I think there were actually two different defender symbols -- one would cause an interception or fumble (on a lateral) if it was over the passing line, and one would just cause an incompletion.

EDIT: Aha, I found it on BoardGameGeek! It's Pro Foto-Football: http://boardgamegeek.com/boardgame/14567
(and this is the version we had: http://boardgamegeek.com/image/69109 )

29
by White Rose Duelist :: Fri, 07/24/2009 - 11:08am

Yes! That's it!

19
by Allen Shock (not verified) :: Thu, 07/23/2009 - 11:24pm

NFL Strategy by Tudor

27
by Hip31 (not verified) :: Fri, 07/24/2009 - 9:56am

I believe the game you are referring to was called NFL Strategy.

48
by TomC :: Thu, 07/30/2009 - 3:43pm

Damn, I wish I'd gotten here earlier --- I totally would have nailed Pro-Foto-Fooball. I owned it, but my brother had the (IMO) far superior Y.A. Tittle Pro Quarterback game. But neither of those tried to incorporate real players & teams; they were always abstract, evenly matched squads.

8
by Herbert Kornfeld (not verified) :: Thu, 07/23/2009 - 6:41pm

Great writeup. NFL Strategy (Tudor Games), while not really like APBA/Strat/Statis Pro, deserves a mention somewhere in here...

12
by Megamanic (not verified) :: Thu, 07/23/2009 - 8:34pm

I lived for these games in the ´80s. Two asides, it was channel 4 not BBC4 (they had ad breaks) and secondly for boardgame geeks this website sounds awesome & could help out hobby football gamers no end

thegamecrafter.com

15
by Russ (not verified) :: Thu, 07/23/2009 - 9:46pm

I played all three games mentioned in the article as a kid, and all had their good and bad points.

I have recently be playing from Replay Games, Second Season football. The best tabletop football ever in my opinion. Every player is rated for Pass and Run, and the result of every play depends on a certain players rating. Offensive linemen ratings very frequently need to be consulted to determine the results of a play. Makes every player on the O and D unit important and a factor in the game.

Russ

16
by Raiderjoe :: Thu, 07/23/2009 - 11:16pm

electric football good too. fin game to playw ehn drinking alone becaususe its like you look at the plauyers do stupid things and go in all diffeerent directions like K C. Chiefs. sometimes you could light one on fire and see it mel,t

21
by Briguy :: Thu, 07/23/2009 - 11:46pm

I don't know if I've ever seen a post on the internet that contained more win than this one.

30
by White Rose Duelist :: Fri, 07/24/2009 - 11:10am

Stay tuned. Raiderjoe turns out enough of these that he'll have his own chapter in an upcoming FOA/PFP.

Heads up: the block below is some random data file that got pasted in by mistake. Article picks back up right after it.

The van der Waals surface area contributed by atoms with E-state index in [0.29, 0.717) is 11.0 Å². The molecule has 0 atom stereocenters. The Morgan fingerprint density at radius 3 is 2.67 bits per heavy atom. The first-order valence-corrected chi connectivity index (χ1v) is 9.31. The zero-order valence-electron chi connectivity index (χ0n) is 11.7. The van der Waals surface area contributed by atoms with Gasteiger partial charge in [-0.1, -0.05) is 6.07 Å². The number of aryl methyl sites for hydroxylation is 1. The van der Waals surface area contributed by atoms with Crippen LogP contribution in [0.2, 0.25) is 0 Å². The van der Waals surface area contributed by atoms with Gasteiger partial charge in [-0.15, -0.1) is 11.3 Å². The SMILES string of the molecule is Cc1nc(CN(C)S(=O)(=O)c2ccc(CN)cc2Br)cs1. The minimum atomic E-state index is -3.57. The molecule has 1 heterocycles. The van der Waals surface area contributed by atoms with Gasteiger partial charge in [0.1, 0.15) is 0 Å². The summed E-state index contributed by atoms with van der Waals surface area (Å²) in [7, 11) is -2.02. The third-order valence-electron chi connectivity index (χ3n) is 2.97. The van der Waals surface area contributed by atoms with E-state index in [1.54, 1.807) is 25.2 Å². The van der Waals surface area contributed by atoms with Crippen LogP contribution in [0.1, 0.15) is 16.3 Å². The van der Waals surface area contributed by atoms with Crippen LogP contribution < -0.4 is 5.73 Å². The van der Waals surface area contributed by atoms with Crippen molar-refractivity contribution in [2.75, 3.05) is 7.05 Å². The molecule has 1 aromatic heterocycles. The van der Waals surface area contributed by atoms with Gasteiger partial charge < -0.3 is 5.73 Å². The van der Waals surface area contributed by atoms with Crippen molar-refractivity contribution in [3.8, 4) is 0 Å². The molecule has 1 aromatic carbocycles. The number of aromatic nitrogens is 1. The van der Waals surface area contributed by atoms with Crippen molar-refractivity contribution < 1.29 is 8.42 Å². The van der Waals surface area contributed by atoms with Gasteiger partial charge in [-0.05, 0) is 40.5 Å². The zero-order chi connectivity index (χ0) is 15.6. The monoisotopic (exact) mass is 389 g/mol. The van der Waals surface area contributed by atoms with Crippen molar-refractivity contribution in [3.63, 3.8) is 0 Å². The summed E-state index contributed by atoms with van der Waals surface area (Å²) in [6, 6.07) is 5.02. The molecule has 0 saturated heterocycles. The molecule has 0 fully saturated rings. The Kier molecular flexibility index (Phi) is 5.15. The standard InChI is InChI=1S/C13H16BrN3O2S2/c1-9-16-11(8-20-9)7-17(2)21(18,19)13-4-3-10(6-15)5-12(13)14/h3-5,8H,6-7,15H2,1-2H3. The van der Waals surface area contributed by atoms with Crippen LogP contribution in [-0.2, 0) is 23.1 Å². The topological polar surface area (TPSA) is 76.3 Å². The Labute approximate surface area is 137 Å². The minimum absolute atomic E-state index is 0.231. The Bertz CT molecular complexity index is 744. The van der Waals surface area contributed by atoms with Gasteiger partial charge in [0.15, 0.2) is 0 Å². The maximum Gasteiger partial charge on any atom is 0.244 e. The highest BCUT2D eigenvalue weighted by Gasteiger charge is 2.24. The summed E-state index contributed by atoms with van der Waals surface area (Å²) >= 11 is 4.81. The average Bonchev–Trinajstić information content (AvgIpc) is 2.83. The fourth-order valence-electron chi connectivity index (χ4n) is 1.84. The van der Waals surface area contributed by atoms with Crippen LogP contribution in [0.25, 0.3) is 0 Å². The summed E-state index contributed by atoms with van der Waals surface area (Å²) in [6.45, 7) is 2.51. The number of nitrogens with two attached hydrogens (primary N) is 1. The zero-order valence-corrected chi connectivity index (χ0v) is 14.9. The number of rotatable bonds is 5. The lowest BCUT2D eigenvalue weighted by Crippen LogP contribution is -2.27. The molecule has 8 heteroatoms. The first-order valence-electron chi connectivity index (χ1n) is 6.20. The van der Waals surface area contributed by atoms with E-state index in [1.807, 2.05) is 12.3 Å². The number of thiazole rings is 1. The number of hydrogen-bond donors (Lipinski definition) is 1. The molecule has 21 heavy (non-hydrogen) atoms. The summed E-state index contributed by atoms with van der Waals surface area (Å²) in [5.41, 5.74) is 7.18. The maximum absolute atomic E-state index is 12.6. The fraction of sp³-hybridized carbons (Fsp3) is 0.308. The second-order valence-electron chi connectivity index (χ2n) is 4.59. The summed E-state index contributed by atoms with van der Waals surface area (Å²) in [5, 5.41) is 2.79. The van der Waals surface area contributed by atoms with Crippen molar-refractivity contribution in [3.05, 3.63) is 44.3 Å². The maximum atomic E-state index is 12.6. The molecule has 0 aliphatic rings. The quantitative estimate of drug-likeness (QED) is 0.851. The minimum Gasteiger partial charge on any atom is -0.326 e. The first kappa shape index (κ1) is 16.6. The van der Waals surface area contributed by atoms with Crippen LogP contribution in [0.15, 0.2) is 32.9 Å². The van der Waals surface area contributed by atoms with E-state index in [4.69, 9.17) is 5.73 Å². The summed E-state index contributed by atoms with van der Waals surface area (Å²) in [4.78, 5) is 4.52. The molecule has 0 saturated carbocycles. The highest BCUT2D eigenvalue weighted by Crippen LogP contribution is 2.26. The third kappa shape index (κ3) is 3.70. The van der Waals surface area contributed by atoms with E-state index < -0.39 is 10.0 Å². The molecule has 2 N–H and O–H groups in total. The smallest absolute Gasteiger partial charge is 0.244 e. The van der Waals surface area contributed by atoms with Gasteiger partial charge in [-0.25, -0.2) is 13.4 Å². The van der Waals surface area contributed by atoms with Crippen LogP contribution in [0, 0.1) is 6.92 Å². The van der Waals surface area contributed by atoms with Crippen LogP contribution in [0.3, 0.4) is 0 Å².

17
by Allen Shock (not verified) :: Thu, 07/23/2009 - 11:19pm

Dick Seitz did not acquire the "copyright" of National Pastime. He simply waited for the patent (which had been granted in 1925)to expire. National Pastime had been invented by Clifford Van Beek of Green Bay, Wisconsin. Seitz adapted the game, adding pitching grades and fielding ratings.

22
by Ben Stuplisberger :: Fri, 07/24/2009 - 1:58am

"He's teaching Newport News teens to stay out of trouble by playing some of his favorite childhood games, like dodgedog"

This is why I read your columns, laugh out loud lines like this (alliteration unintentional).

23
by Lee Harris (not verified) :: Fri, 07/24/2009 - 2:26am

Thanks ever so much for this great article Mike, it was my pleasure to respond to your questions, and feel genuinely thrilled to get a mention. It was great that you heard from Jim as well, many thanks to him for his efforts in creating Statis Pro, and I definitely echo the comments about Paydirt, Second Season and the other games too, the fact that there were so many offerings in such a small market says something about peoples interest in making their own games.

24
by bmerryman :: Fri, 07/24/2009 - 8:34am

Played lots of Statis-Pro and a little APBA in the early 80s. Absolutely loved it. Would stay up late into the evening playing these games (along with baseball and a little boxing) with my brothers and/or friends.

If you want a little taste of the strategy element, plus team building in a computer game without the thumb-gnashing, I'd suggest Front Office Football by Solecismic software.

26
by jebmak :: Fri, 07/24/2009 - 9:31am

The American Professional Baseball Association made me think of the ADAA, the American Dodgeball Association of America.

33
by Dennis :: Fri, 07/24/2009 - 1:38pm

I played Strat football growing up and I just had the 1981 set for years. That Chargers offense was unreal - two very good running backs, three 1,000 yard receivers, and Fouts with 4,800 yards. It was unstoppable. Of course with that defense, you needed 40 points to win, but man were they fun to play.

34
by Telamon :: Fri, 07/24/2009 - 5:55pm

Oh, man, people from Lancaster love board games. I was there for a wedding, and some of the guys got together afterwards and played Settlers of Catan until 4 A.M. Not at all surprised that there are conventions for these things there.

36
by Great article... (not verified) :: Fri, 07/24/2009 - 11:28pm

Nicely done. I play a ton of Strat Football on the computer and there is no game better for the cat and mouse game between two human coaches.